- Duke of York was the third ship in the King George V class, and was laid down at John Brown & Company's shipyard in Clydebank, Scotland, on 5 May 1937. The title of Duke of York was in abeyance at that time, having been that held by King George VI prior to his succession to the throne in December 1936.
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Duke of York is a title of nobility in the Peerage of the United Kingdom. Since the 15th century, it has, when granted, usually been given to the second son of English (later British) monarchs. The equivalent title in the Scottish peerage was Duke of Albany. However, King George I and Queen Victoria granted the second sons of their eldest sons the titles Duke of York and Albany and Duke of York respectively.
"The Grand Old Duke of York" (also sung as The Noble Duke of York) is an English children's nursery rhyme, often performed as an action song. The eponymous duke has been argued to be a number of the bearers of that title, particularly Prince Frederick, Duke of York and Albany (1763–1827) and its lyrics have become proverbial for futile action.
Richard, 3rd Duke of York (1411–60), was the initial Yorkist claimant to the crown, in opposition to the Lancastrian Henry VI.
The Duke of York is a noble title based on York, an important historic city in northern England. New York state—whose land was also taken from Native Americans into British colonial possession—was also named for him. Signs of Dutch rule in New York City remain, however. Brooklyn and Harlem are named for Dutch towns, for instance.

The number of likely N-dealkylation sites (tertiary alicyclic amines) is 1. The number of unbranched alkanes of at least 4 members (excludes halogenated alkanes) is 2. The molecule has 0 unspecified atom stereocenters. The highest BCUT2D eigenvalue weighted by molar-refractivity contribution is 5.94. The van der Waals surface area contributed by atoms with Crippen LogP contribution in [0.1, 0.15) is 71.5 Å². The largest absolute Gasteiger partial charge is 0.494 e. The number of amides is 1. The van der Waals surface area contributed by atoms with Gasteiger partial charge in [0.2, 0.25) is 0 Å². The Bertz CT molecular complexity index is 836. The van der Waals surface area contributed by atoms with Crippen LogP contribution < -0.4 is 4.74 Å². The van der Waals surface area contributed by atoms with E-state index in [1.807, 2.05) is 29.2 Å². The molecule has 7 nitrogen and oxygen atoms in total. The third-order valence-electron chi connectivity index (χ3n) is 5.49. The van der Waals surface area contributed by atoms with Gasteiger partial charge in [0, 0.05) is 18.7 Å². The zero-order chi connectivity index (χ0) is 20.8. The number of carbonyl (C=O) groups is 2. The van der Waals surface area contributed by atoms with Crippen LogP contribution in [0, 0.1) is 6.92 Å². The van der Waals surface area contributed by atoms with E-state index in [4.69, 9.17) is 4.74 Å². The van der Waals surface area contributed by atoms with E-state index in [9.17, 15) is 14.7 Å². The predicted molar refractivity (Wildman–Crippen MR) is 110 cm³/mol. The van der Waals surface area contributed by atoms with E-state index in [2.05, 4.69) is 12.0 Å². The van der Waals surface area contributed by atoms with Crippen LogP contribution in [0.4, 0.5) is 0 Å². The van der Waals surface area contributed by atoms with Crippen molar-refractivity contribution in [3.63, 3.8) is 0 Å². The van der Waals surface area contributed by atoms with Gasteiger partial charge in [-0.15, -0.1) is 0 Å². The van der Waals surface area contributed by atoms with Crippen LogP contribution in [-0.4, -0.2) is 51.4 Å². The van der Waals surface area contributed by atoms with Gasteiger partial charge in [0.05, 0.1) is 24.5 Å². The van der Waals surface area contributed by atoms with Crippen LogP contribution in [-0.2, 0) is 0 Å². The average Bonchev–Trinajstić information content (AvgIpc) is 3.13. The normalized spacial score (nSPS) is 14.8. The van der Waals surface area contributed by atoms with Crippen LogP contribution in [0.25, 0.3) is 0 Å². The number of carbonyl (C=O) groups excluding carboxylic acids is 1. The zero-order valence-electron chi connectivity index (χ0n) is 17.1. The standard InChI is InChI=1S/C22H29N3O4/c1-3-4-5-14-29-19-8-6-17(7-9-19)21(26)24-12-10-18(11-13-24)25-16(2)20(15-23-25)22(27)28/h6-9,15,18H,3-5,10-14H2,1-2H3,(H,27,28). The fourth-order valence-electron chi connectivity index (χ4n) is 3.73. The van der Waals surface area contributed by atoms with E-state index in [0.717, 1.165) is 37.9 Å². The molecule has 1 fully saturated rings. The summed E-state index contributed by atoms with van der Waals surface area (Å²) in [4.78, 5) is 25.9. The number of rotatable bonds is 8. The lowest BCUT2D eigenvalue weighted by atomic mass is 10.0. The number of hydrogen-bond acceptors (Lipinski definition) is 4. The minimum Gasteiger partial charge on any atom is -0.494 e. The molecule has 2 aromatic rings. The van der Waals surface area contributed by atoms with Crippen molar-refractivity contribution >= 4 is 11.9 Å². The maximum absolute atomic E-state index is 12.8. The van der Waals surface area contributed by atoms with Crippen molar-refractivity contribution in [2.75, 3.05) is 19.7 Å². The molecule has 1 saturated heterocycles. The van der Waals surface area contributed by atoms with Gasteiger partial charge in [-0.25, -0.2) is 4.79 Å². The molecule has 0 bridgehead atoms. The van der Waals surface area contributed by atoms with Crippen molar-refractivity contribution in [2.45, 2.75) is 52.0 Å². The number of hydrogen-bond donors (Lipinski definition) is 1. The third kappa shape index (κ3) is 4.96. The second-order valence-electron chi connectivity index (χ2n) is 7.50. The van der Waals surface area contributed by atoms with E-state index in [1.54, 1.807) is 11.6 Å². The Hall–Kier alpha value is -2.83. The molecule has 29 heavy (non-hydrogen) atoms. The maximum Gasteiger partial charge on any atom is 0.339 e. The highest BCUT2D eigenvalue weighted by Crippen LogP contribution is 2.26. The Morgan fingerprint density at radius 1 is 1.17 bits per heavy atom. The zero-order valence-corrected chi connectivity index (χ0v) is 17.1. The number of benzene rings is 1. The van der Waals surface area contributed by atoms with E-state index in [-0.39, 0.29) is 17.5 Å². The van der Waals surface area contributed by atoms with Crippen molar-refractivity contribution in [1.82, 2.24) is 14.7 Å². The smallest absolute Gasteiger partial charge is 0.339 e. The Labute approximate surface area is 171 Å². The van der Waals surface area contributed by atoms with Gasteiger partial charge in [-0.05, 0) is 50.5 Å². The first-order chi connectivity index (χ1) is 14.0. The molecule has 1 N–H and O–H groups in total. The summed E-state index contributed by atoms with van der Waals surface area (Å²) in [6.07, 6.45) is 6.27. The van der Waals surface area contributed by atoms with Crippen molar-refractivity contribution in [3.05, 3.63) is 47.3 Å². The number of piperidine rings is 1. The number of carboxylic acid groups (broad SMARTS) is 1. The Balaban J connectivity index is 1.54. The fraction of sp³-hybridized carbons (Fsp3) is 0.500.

The future Richard III was the fourth son of Richard, 3rd duke of York (died 1460), and his duchess, Cecily Neville, to survive to adulthood. York was the most prominent duke in England, of royal descent, and the most powerful nobleman of his day.
The ten duchesses of York (and the dates the individuals held that title) are as follows: In 1791, Princess Frederica Charlotte of Prussia (1791–1820) married Prince Frederick, Duke of York and Albany (second son of King George III); she thus became HRH The Duchess of York and Albany.
York has, since Roman times, been defended by walls of one form or another. To this day, substantial portions of the walls remain, and York has more miles of intact wall than any other city in England.
History. The title was first granted to Charles Stuart (1660–1661), the first son of the Duke of York (later King James II), though he was never formally created Duke of Cambridge because he had died at the age of six months.